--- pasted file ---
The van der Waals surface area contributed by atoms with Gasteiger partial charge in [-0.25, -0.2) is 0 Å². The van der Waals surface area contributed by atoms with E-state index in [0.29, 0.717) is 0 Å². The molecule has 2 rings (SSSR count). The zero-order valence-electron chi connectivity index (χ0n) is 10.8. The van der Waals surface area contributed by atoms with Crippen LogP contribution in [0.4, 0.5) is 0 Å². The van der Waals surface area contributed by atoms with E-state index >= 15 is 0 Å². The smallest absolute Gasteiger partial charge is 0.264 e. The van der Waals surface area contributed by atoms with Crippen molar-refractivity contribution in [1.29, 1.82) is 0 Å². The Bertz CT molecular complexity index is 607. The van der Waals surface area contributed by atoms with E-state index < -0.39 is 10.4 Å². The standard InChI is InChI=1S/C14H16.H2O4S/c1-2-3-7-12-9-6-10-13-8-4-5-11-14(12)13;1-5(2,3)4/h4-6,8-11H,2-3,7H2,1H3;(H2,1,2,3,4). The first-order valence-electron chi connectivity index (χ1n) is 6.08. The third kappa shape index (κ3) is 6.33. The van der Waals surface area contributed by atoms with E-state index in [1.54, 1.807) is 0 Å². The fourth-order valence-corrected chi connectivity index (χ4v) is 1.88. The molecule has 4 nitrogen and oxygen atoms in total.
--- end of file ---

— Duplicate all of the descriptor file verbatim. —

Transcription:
The van der Waals surface area contributed by atoms with Gasteiger partial charge in [-0.25, -0.2) is 0 Å². The van der Waals surface area contributed by atoms with E-state index in [0.29, 0.717) is 0 Å². The molecule has 2 rings (SSSR count). The zero-order valence-electron chi connectivity index (χ0n) is 10.8. The van der Waals surface area contributed by atoms with Crippen LogP contribution in [0.4, 0.5) is 0 Å². The van der Waals surface area contributed by atoms with E-state index >= 15 is 0 Å². The smallest absolute Gasteiger partial charge is 0.264 e. The van der Waals surface area contributed by atoms with Crippen molar-refractivity contribution in [1.29, 1.82) is 0 Å². The Bertz CT molecular complexity index is 607. The van der Waals surface area contributed by atoms with E-state index < -0.39 is 10.4 Å². The standard InChI is InChI=1S/C14H16.H2O4S/c1-2-3-7-12-9-6-10-13-8-4-5-11-14(12)13;1-5(2,3)4/h4-6,8-11H,2-3,7H2,1H3;(H2,1,2,3,4). The first-order valence-electron chi connectivity index (χ1n) is 6.08. The third kappa shape index (κ3) is 6.33. The van der Waals surface area contributed by atoms with E-state index in [1.54, 1.807) is 0 Å². The fourth-order valence-corrected chi connectivity index (χ4v) is 1.88. The molecule has 4 nitrogen and oxygen atoms in total.